In deep learning models there is often a distinction between the encoder, a stack of layers that mainly learns to extract low-level features, and the decoder, the portion of the model that transforms the feature output from the encoder into classifications, pixel segmentations, next-time-step predictions, and so on. Taking a pre-trained model and initializing and re-training a new decoder can achieve state-of-the-art performance in far less training time. This is because lower-level layers tend to learn the most generic features, characteristics like edges, points, and ripples in images (i.e. Gabor filters in image models). In practice, choosing the cutoff between encoder and decoder is more art than science, but see Yosinki et al. 2014 where researchers quantified the transferability of features at different layers.

#artificial-intelligence #deep-learning #ai #neural-networks #deep learning

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The Unreasonable Progress of Deep Neural Networks
Agnes  Sauer

Agnes Sauer

1595414880

The Unreasonable Progress of Deep Neural Networks

Humans have a lot of senses, and yet our sensory experiences are typically dominated by vision. With that in mind, perhaps it is unsurprising that the vanguard of modern machine learning has been led by computer vision tasks. Likewise, when humans want to communicate or receive information, the most ubiquitous and natural avenue they use is language. Language can be conveyed by spoken and written words, gestures, or some combination of modalities, but for the purposes of this article we’ll focus on the written word (although many of the lessons here overlap with verbal speech as well).

Over the years we’ve seen the field of natural language processing (aka NLP, not to be confused with that NLP) with deep neural networks follow closely on the heels of progress in deep learning for computer vision. With the advent of pre-trained generalized language models, we now have methods for transfer learning to new tasks with massive pre-trained models like GPT-2, BERT, and ELMO. These and similar models are doing real work in the world, both as a matter of everyday course (translation, transcription, etc.), and discovery at the frontiers of scientific knowledge (e.g. predicting advances in material science from publication text [pdf]).

Mastery of language both foreign and native has long been considered an indicator of learned individuals; an exceptional writer or a person that understands multiple languages with good fluency is held in high-esteem, and is expected to be intelligent in other areas as well. Mastering any language to native-level fluency is difficult, imparting an elegant style and/or exceptional clarity even more so. But even typical human proficiency demonstrates an impressive ability to parse complex messages while deciphering substantial coding variations across context, slang, dialects, and the unshakeable confounders of language understanding: sarcasm and satire.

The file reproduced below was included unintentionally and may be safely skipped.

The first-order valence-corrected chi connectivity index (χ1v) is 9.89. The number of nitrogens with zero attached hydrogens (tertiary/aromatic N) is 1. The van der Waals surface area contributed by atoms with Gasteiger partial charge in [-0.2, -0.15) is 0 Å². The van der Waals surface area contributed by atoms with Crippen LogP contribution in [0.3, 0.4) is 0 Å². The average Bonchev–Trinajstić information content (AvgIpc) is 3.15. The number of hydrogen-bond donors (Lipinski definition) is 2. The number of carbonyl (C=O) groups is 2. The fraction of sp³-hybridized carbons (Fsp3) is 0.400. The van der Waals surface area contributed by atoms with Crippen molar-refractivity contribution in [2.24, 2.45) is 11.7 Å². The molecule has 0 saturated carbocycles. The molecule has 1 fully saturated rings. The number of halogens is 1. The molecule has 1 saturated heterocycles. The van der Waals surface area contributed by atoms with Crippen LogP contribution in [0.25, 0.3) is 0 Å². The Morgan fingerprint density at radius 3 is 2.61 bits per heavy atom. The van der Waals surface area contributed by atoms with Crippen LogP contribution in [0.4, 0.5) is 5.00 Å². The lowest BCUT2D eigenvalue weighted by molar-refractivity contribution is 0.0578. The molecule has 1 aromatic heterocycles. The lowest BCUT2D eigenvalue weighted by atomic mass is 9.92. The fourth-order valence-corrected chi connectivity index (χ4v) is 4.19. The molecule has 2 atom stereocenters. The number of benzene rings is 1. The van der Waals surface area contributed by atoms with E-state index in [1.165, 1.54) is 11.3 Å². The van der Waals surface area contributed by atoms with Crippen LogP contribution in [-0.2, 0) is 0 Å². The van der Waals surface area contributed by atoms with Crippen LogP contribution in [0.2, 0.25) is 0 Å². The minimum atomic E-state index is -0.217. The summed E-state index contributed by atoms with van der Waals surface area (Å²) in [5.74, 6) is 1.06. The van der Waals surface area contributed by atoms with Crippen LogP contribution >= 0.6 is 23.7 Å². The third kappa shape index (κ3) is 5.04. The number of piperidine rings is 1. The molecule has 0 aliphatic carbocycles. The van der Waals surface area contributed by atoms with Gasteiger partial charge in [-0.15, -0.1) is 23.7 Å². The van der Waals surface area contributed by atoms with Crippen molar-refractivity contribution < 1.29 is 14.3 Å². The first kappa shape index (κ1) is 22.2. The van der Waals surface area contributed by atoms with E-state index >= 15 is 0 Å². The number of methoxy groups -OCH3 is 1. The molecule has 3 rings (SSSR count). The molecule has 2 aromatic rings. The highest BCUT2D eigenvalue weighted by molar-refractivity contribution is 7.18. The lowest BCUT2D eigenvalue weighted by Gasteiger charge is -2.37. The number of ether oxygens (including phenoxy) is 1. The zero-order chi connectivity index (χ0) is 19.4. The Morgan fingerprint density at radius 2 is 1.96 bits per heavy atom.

Understanding language remains a hard problem, and despite widespread use in many areas, the challenge of language understanding with machines still presents plenty of unsolved problems. Consider the following ambiguous and strange word or phrase pairs. Ostensibly the members of each pair have the same meaning, but undoubtedly convey distinct nuance. For many of us the only nuance may be a disregard for precision of grammar and language, but refusing to acknowledge common use meanings mostly makes a language model look foolish.

Couldn’t care less = (?)Could care less

Irregardless= (?)Regardless

Literally = (?)Figuratively

Dynamical= (?)Dynamic

Primer: Generalization and Transfer Learning

Much of the modern success of deep learning has been due to the utility of transfer learning. Transfer learning allows practitioners to leverage a model’s previous training experience to more quickly learn a novel task. With the raw parameter counts and computational requirements of training state of the art deep networks, transfer learning is essential for the accessibility and efficiency of deep learning in practice. If you are already familiar with the concept of transfer learning, skip ahead to the next section to have a look at the succession of deep NLP models over time.

Transfer learning is a process of fine-tuning: rather than training an entire model from scratch, re-training only those parts of the model which are task-specific can save time and energy of both computational and engineering resources. This is the “don’t be a hero” mentality espoused by Andrej Karpathy, Jeremy Howard, and many others in the deep learning community.